nurses make a difference

Nurses Week starts tomorrow, May 6, which is known as National Nurses Day and ends on Florence Nightingale’s birthday, May 12th170px-Florence_Nightingale_by_Goodman,_1858

While I feel nurses deserve appreciation for their work 365 days a year, who am I to disregard an opportunity to spotlight actual nurses and their contribution to health and healing.  

I have previously blogged about The American Nurse Project, which shares photographs and narratives of nurses at work. The story of each nurse is moving and educational—telling the reader what nurses really do. Check this site, which singles out a few of the contributors.

For example, Jason Short (#6) states, “I have found that once you get a taste for helping people, it’s kind of addictive. You want to empower yourself to be more and more helpful.” So he’s back in school to become a nurse practitioner.

american nurse project

And Mary Helen Barletti (#13) who says, “How often does anybody get to come home from their job and know they saved someone’s life? Or, if I couldn’t save them, I stood at the bedside of a dying patient with my arm around the daughter who was losing her mother.”  She, also, has empowered herself to be more helpful by pursuing “additional education in Reiki healing techniques and in the spiritual needs of the dying.”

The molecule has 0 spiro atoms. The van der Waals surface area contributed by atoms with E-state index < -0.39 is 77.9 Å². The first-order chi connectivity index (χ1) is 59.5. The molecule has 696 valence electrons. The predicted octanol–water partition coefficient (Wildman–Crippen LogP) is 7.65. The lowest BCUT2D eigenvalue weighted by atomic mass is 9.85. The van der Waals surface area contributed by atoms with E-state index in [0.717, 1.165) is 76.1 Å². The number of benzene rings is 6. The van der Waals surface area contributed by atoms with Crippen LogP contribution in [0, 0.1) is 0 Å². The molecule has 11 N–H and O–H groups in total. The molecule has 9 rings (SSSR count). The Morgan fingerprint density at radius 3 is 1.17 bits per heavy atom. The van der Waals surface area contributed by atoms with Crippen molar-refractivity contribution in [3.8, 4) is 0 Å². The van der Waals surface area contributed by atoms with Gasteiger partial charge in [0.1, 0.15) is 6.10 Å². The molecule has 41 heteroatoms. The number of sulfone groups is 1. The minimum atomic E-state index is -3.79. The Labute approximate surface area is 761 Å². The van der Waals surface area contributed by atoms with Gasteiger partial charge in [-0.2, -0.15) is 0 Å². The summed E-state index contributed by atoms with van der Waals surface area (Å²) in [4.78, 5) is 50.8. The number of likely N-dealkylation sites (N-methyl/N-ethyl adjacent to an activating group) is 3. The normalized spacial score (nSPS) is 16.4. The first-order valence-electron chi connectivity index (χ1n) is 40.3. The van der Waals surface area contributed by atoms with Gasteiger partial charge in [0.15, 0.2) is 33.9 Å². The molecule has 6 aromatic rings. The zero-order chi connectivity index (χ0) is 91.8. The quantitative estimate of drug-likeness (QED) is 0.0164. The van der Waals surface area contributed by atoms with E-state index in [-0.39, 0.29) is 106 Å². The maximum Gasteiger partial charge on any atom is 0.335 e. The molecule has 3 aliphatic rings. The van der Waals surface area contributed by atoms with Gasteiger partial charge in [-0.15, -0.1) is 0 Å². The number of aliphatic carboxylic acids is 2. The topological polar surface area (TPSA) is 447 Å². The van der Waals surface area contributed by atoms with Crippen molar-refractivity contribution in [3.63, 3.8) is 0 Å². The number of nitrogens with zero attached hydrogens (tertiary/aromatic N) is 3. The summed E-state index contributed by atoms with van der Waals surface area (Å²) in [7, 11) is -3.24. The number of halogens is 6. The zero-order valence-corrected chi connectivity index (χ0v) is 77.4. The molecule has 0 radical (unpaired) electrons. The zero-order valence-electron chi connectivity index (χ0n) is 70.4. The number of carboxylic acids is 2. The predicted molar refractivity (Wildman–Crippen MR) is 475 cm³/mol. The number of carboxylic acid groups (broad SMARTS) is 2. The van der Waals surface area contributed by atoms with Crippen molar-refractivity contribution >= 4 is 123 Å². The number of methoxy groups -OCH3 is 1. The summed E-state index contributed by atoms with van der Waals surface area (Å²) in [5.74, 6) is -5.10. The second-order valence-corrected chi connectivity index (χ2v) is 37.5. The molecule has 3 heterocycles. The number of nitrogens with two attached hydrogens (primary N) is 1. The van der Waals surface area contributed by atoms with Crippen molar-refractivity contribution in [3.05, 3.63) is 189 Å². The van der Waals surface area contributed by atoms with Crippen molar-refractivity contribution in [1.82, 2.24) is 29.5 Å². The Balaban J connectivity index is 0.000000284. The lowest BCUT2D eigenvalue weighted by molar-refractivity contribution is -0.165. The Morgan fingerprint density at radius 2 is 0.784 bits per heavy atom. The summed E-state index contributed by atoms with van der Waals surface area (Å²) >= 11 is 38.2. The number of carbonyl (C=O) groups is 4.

It’s probably no coincidence that a new book of stories written by nurses has been published just in time for Nurses Week: I Wasn’t Strong Like This When I Started Out: True Stories of Becoming a Nurse: edited by Lee Gutkind.true stories of becoming a nurse

Again, like The American Nurse Project, real nurses tell their stories. They are harrowing and mesmerizing stories, spattered with guts and blood and antagonism toward the health care system’s bureaucracy but reflective of the real world nurses live in when they commit to helping their patients.

Lee Gutkind states in the Introduction, “Nurses tend to keep their experiences to themselves—-.”  Amen, brother.

However, we may be seeing an uptick in the willingness of nurses to share their stories.

It’s about time.

By Marianna Crane

After a long career in nursing--I was one of the first certified gerontological nurse practitioners--I am now a writer. My writings center around patients I have had over the years that continue to haunt my memory unless I record their stories. In addition, I write about growing older, confronting ageism, creativity and food. My memoir, "Stories from the Tenth Floor Clinic: A Nurse Practitioner Remembers" is available where ever books are sold.


  1. Those of us who have had the privilege of reading Marianna’s memoir about her life in nursing can’t wait for the book to be published so that others too can be educated and enlightened by her true-grit, transcendent stories.


  2. Once again, you’ve so eloquently stated the nature of nursing over the years certainly raising my awareness. Let’s hope there’s an improvement in sharing the stories. I hope my niece and cousin, both nurses in different stages of their lives, read and comment on this post.


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